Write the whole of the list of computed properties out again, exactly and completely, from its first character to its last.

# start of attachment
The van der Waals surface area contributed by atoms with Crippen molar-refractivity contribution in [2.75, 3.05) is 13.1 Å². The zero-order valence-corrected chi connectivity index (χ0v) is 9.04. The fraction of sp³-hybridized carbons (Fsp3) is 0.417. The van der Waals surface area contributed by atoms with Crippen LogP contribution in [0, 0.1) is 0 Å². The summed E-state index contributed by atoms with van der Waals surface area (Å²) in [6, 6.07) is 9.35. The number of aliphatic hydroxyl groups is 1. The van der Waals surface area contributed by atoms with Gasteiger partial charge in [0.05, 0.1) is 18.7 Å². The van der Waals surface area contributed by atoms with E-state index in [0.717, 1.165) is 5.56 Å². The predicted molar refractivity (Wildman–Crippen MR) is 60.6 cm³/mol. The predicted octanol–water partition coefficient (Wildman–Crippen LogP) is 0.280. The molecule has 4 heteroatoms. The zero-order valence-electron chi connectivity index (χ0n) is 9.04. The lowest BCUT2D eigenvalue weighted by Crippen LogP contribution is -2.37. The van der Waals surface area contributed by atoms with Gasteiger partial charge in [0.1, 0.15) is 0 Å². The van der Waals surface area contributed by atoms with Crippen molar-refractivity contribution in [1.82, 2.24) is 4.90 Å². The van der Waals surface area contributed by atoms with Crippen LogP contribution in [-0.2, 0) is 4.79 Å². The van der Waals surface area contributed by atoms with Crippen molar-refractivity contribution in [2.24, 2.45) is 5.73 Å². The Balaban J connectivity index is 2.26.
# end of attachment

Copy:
The van der Waals surface area contributed by atoms with Crippen molar-refractivity contribution in [2.75, 3.05) is 13.1 Å². The zero-order valence-corrected chi connectivity index (χ0v) is 9.04. The fraction of sp³-hybridized carbons (Fsp3) is 0.417. The van der Waals surface area contributed by atoms with Crippen LogP contribution in [0, 0.1) is 0 Å². The summed E-state index contributed by atoms with van der Waals surface area (Å²) in [6, 6.07) is 9.35. The number of aliphatic hydroxyl groups is 1. The van der Waals surface area contributed by atoms with Gasteiger partial charge in [0.05, 0.1) is 18.7 Å². The van der Waals surface area contributed by atoms with E-state index in [0.717, 1.165) is 5.56 Å². The predicted molar refractivity (Wildman–Crippen MR) is 60.6 cm³/mol. The predicted octanol–water partition coefficient (Wildman–Crippen LogP) is 0.280. The molecule has 4 heteroatoms. The zero-order valence-electron chi connectivity index (χ0n) is 9.04. The lowest BCUT2D eigenvalue weighted by Crippen LogP contribution is -2.37. The van der Waals surface area contributed by atoms with Gasteiger partial charge in [0.1, 0.15) is 0 Å². The van der Waals surface area contributed by atoms with Crippen molar-refractivity contribution in [1.82, 2.24) is 4.90 Å². The van der Waals surface area contributed by atoms with Crippen LogP contribution in [-0.2, 0) is 4.79 Å². The van der Waals surface area contributed by atoms with Crippen molar-refractivity contribution in [2.24, 2.45) is 5.73 Å². The Balaban J connectivity index is 2.26.